MIT Begins 3D-Printing Glass

3D-printing is now expanding to the world of molten glass thanks to MIT researchers.
Joseph Wolkin

The world of 3D-printing is expanding day-by-day. 

Thanks to researchers from MIT, 3D-printing is taking a jump into the world of glass. Believe it or not, molten glass is the latest part of 3D-printing that MIT believes will change the world.


Researchers Chikara Inamura, Michael Stern, Daniel Lizardo, Peter Houk, and Neri Oxman published their findings in the 3D Printing and Additive Manufacturing journal. Not only does the system they created offer control over the hot glass material, but it creates a state-of-the-art final product.

The combination of additive manufacturing with molten glass "presents a potential path toward production of highly complex geometry and custom-designed objects while retaining the optical transparency and chemical stability available through traditional manufacturing processes," the research states.

The MIT researchers call the new printer G3DP2.

What Does This 3D-Printer Do?

G3DP2 is "a new AM platform for molten glass that combines digitally integrated three-zone thermal control system with four-axis motion control system, introducing industrial-scale production capabilities with enhanced production rate and reliability while ensuring product accuracy and repeatability, all previously unattainable for glass."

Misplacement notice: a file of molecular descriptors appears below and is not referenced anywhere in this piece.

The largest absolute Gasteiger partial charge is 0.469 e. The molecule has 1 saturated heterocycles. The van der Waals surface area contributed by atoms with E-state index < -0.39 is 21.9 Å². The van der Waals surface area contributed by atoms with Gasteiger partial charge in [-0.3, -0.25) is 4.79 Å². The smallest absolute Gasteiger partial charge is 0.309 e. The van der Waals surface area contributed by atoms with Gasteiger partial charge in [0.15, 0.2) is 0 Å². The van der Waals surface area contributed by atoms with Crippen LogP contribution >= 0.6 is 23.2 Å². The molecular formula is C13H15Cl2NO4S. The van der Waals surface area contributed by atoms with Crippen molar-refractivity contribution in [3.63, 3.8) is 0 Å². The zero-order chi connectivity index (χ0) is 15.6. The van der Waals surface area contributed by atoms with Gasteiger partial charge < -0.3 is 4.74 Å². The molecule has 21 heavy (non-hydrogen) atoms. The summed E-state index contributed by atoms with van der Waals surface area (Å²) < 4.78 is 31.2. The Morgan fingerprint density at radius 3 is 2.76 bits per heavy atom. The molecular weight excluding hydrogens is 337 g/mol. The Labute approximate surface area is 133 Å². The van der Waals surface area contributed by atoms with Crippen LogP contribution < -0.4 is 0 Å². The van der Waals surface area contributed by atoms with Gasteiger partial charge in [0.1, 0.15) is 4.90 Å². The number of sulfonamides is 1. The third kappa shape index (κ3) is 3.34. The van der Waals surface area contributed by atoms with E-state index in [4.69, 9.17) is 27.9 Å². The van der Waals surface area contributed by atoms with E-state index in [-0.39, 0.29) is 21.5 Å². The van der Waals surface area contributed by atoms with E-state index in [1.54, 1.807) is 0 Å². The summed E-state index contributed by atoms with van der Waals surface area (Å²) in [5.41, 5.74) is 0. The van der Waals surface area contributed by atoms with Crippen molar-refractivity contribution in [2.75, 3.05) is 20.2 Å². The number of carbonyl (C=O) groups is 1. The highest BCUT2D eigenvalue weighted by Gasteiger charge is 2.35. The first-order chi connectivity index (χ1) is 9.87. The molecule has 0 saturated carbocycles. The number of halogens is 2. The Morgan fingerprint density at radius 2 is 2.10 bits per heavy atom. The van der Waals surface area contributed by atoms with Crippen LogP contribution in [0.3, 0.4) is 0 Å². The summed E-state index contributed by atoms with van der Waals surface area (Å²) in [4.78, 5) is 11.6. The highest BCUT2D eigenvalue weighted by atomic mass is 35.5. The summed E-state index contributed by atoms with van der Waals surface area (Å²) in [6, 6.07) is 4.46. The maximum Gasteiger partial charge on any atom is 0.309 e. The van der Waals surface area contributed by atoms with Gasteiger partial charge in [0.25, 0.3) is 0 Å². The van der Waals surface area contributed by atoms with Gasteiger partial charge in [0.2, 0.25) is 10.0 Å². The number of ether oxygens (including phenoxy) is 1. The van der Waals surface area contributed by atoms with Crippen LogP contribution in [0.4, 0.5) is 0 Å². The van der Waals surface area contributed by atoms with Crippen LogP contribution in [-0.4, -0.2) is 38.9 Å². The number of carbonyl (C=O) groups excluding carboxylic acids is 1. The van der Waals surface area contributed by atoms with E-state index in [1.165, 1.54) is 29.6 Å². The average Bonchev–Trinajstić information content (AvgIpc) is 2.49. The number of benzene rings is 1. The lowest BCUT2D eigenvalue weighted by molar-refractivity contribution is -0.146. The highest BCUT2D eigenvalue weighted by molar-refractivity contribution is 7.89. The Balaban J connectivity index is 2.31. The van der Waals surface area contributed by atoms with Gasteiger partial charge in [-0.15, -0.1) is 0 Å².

Essentially, it's a mega 3D-printer. It does the unthinkable. 

For the first time, the MIT researchers believe this 3D-printer offers ideal transparency to create high-resolution sintered glass printing.

The silicate glass particles, they say, are suspended in resin. This allows it to form into complex geometries before the postprocessing removes the resin to create the glass body.

"This approach is suitable for fabricating small and highly detailed parts such as microfluidics and optics because it delivers high precision and optical transparency," the research states. 

The project has two goals: 1) To create an industrial-scale molten glass 3D-printer and 2) Develop a 3D-printer glass structure that's capable of evaluating "practical capabilities of the new system in an industrial production." 

The G3DP2 printer works by using a closed, heated box to keep the melted glass in place, with a thermally-controlled one for the actual printing to take place. Then, a plate descends the object to let it print, just like a regular 3D-printer. 

Thanks to this innovation, MIT believes it can be used for decoration or building. Eventually, this 3D-printer can hit the marketplace and help people build more than ever before.

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